Globally, fishing vessels flagged from five wealthy countries alone account for 87% of high seas fishing and 48% of national fishing waters. Meanwhile, fish accounts for more than two-thirds of protein intake for the poor in the Global South.  

Furthermore, critics argue that the new rules include provisions that encroach upon the management rights of developing countries to their exclusive economic zones and extended continental shelf as provided under the UN Convention on the Law of the Sea (UNCLOS).  

On the agriculture side, new drafts of revisions to the 1994 AoA are being negotiated ahead of the MC12. Central to these proposals are those from India and other developing nations to exclude domestic food subsidies. Rules on public stockholdings are also being revisited to ease rules on subsidizing food prices.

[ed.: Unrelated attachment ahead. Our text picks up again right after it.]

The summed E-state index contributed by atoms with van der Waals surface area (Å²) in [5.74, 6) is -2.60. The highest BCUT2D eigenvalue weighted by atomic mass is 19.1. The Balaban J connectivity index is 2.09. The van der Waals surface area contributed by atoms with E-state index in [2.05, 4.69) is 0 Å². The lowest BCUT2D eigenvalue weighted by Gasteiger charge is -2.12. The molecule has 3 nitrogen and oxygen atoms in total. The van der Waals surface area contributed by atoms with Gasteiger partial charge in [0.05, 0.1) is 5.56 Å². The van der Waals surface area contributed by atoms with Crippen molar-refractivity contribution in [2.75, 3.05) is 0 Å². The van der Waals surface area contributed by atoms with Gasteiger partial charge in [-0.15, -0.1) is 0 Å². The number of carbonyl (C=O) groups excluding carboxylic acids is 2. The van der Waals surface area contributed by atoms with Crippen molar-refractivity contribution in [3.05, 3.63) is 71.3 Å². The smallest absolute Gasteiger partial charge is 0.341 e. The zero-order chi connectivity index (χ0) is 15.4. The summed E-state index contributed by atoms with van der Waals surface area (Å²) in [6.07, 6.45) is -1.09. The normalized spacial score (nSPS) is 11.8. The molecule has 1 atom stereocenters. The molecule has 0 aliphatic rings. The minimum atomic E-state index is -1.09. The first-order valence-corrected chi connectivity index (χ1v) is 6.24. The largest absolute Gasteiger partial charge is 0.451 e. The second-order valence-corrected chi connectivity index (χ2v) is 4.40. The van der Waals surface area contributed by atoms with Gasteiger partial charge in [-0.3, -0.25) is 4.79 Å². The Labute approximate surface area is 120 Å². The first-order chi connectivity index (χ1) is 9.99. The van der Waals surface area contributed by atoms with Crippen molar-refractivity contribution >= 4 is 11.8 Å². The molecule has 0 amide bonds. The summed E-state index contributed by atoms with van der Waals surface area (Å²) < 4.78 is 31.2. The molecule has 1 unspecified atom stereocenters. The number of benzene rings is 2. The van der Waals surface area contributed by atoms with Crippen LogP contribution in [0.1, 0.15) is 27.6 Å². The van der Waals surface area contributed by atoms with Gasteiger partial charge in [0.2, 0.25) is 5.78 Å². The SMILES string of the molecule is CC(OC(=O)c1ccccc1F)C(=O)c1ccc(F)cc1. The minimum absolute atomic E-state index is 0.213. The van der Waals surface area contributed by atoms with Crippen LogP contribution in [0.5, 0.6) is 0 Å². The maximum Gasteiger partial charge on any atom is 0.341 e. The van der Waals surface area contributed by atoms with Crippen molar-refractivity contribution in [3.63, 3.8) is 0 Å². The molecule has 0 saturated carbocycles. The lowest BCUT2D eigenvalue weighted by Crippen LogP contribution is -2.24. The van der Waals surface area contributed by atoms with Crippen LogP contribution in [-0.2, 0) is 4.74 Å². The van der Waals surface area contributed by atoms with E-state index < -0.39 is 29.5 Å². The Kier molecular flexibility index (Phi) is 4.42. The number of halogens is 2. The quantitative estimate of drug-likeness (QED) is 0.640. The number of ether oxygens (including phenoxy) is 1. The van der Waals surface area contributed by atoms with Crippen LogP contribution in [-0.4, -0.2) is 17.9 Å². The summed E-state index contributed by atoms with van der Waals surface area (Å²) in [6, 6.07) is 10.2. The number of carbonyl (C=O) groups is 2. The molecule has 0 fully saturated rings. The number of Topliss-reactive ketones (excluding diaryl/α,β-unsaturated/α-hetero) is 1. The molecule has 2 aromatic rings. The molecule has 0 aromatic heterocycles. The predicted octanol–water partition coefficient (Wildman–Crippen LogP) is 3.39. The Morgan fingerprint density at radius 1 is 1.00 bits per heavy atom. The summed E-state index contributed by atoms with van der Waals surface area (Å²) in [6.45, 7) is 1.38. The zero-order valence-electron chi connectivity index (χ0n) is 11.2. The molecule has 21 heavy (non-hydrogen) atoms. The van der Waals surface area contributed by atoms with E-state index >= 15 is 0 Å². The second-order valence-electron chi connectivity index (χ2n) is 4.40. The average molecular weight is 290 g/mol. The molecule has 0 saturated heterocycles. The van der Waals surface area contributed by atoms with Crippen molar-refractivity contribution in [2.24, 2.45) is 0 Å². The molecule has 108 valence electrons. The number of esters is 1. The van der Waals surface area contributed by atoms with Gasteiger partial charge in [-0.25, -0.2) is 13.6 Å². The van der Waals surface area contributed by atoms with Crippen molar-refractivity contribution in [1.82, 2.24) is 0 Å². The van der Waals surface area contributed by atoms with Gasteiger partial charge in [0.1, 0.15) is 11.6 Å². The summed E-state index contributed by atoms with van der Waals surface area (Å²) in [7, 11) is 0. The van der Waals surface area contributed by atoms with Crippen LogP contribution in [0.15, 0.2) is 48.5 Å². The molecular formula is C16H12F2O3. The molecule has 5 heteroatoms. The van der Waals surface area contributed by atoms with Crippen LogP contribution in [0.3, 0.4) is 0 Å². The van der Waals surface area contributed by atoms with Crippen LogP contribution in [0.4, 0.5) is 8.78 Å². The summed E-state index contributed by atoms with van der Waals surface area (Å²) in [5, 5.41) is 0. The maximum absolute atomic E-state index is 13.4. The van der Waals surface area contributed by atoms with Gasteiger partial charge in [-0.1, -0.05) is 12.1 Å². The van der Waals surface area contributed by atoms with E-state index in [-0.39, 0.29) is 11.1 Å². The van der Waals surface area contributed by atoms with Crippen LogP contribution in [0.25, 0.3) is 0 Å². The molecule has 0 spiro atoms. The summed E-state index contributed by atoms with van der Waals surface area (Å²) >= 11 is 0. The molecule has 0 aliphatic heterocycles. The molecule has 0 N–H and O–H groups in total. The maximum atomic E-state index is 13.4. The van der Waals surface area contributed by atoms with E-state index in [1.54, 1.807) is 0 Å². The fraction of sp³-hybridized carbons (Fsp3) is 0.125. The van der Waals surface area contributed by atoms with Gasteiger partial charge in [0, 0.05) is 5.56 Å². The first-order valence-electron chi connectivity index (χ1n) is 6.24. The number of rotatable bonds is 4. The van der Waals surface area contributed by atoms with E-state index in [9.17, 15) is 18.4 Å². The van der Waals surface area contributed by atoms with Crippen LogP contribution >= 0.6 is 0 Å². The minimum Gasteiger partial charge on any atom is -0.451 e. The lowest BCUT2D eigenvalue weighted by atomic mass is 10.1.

“Amid the rising hunger, it is not enough to reform or amend AoA. It should be dismantled. For the longest time, it has criminalized supporting domestic food producers while opening our doors to heavily subsidized exports from rich countries like US and China,” said Fernando Hicap, national chairperson of fisherfolk group PAMALAKAYA in the Philippines. 

Global prices of staples such as rice have dramatically risen in the past two years. According to Hicap, net importing countries like Brazil, Indonesia, and the Philippines are experiencing a hunger pandemic despite being mostly agricultural countries.  

“The AoA has historically disincentivized programs such as production and farmgate price subsidies while exempting input subsidies, which has greatly benefitted global seed and input monopolies like Syngenta and Monsanto. The agreement encouraged for-export production and disheveled domestic capacity to produce food,” he added.